Book to Movie: The End of the Whole Mess (2006)
Nightmares & Dreamscapes: From the Stories of Stephen King
Teleplay by Larry Cohen
Directed by Mikael Salomon
Based on the Stephen King short story from the collection, Nightmares and Dreamscapes
Two veterans of bringing Stephen King to the screen came together and created this hour long television show based on one of the better works from King’s 1993 collection of short stories.
Cohen was the first man to take King from the book to the screen, penning the script for the Brian DePalma film version of Carrie in 1976. He also scripted the television miniseries, It, and The Tommyknockers.
Salomon directed the 2004 television miniseries, ‘Salem’s Lot.
Cohen sticks with King’s story, padding it here and there to make it move. The main deviation from King is the main character is not a writer, but a film maker. So, instead of sitting down to write it all, he sits before a camera and recites it. That’s a good change that saved us from a number of “John Boy Walton” moments where we see the writer writing with the actor doing voiceover.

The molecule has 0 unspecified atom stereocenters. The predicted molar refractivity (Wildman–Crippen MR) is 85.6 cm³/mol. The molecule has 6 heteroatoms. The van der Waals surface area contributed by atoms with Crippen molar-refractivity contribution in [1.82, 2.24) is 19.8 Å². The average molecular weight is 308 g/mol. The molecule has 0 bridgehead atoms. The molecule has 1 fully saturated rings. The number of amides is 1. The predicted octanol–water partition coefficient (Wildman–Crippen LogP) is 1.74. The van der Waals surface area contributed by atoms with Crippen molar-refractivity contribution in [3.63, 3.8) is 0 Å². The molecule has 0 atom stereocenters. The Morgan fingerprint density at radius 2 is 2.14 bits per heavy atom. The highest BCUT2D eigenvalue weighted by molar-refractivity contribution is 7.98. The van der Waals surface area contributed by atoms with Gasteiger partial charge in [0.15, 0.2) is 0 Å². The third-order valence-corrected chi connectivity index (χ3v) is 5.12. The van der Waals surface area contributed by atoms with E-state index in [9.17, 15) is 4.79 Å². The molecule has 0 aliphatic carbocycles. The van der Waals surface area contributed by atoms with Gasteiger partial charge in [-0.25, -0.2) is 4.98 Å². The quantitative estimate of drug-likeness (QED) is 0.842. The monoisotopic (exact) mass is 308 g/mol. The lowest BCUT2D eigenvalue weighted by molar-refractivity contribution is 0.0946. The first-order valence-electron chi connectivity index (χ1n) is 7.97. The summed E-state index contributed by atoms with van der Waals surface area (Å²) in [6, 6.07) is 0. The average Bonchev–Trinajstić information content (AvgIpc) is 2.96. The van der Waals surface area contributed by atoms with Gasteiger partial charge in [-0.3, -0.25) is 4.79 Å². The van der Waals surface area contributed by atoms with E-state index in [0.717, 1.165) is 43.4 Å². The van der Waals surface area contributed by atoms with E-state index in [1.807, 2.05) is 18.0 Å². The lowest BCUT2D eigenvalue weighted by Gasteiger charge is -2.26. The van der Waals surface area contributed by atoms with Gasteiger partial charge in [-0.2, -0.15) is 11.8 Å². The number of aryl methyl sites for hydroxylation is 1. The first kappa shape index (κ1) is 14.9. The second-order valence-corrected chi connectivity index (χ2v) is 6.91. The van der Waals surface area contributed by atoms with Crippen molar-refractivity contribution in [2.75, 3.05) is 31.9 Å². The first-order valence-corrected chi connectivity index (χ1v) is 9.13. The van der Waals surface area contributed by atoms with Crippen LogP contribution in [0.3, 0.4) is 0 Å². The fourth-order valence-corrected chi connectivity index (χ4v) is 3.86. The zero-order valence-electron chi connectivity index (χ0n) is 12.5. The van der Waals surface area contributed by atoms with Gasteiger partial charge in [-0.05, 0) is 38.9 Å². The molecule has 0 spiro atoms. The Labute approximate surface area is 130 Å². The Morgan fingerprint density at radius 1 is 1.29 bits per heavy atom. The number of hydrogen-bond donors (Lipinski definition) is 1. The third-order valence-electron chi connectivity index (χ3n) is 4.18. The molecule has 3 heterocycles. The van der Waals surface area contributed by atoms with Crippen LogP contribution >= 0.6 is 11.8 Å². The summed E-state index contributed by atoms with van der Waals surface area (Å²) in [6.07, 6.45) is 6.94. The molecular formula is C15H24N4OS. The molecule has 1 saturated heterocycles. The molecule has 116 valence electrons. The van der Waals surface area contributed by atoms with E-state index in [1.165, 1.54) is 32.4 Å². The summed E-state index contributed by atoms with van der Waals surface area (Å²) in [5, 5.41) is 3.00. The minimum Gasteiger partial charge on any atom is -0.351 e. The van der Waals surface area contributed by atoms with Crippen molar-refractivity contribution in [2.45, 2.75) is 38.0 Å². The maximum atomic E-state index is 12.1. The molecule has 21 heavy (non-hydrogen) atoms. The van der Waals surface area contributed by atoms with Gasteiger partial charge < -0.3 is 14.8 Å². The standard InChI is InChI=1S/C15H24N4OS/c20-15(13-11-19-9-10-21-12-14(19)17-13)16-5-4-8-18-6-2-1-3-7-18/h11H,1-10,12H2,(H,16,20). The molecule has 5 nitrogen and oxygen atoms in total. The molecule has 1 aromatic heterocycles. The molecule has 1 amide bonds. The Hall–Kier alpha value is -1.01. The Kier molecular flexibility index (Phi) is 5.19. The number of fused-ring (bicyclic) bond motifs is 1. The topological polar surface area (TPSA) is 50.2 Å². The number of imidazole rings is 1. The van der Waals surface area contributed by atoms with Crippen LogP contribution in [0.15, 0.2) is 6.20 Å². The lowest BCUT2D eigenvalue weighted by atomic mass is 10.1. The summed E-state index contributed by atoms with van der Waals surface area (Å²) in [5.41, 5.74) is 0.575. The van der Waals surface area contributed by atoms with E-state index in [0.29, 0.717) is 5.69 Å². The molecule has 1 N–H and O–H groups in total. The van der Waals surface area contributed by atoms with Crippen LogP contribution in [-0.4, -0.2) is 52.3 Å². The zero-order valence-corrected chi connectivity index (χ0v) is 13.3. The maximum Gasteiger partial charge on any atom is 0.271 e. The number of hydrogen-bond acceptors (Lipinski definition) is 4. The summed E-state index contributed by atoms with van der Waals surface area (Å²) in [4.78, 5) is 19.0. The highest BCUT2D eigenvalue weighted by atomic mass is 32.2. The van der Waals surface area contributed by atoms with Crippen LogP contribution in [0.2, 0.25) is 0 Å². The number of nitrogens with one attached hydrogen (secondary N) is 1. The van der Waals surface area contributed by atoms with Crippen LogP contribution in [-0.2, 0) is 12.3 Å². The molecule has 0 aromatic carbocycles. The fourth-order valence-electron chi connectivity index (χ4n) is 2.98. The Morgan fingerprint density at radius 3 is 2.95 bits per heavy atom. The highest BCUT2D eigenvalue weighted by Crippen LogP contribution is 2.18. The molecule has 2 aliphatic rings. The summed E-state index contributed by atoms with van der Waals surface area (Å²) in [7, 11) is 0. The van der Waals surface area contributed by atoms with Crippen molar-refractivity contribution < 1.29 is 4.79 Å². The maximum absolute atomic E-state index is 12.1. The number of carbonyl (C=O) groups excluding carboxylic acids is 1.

King's story is cerebral and none of that is lost in Cohen’s script. This may have turned off those expecting to see a King monster movie, but to more discerning audiences who enjoy subtlety and nuance in their horror, Salamon directing was masterful. Particularly subtle, yet chilling, is the television reporter stumbling over her script as dozens of happy, mindless people look on from behind.
The end of the story is rather anti-climatic and may not have made for the best television. But taking the story any place else other than where King took us at the end would have belied story. There could be no dramatic end; just a slow fade.
The Nightmares & Dreamscapes miniseries was well executed with some first rate talent doing the writing and directing in the eight episodes that were drawn from stories published in Nightmares & Dreamscapes, Everything’s Eventual, and Night Shift. As good as this episode was, it ranks in the middle of the pack. This was a good show and well worth the time spent watching the entire eight episode run.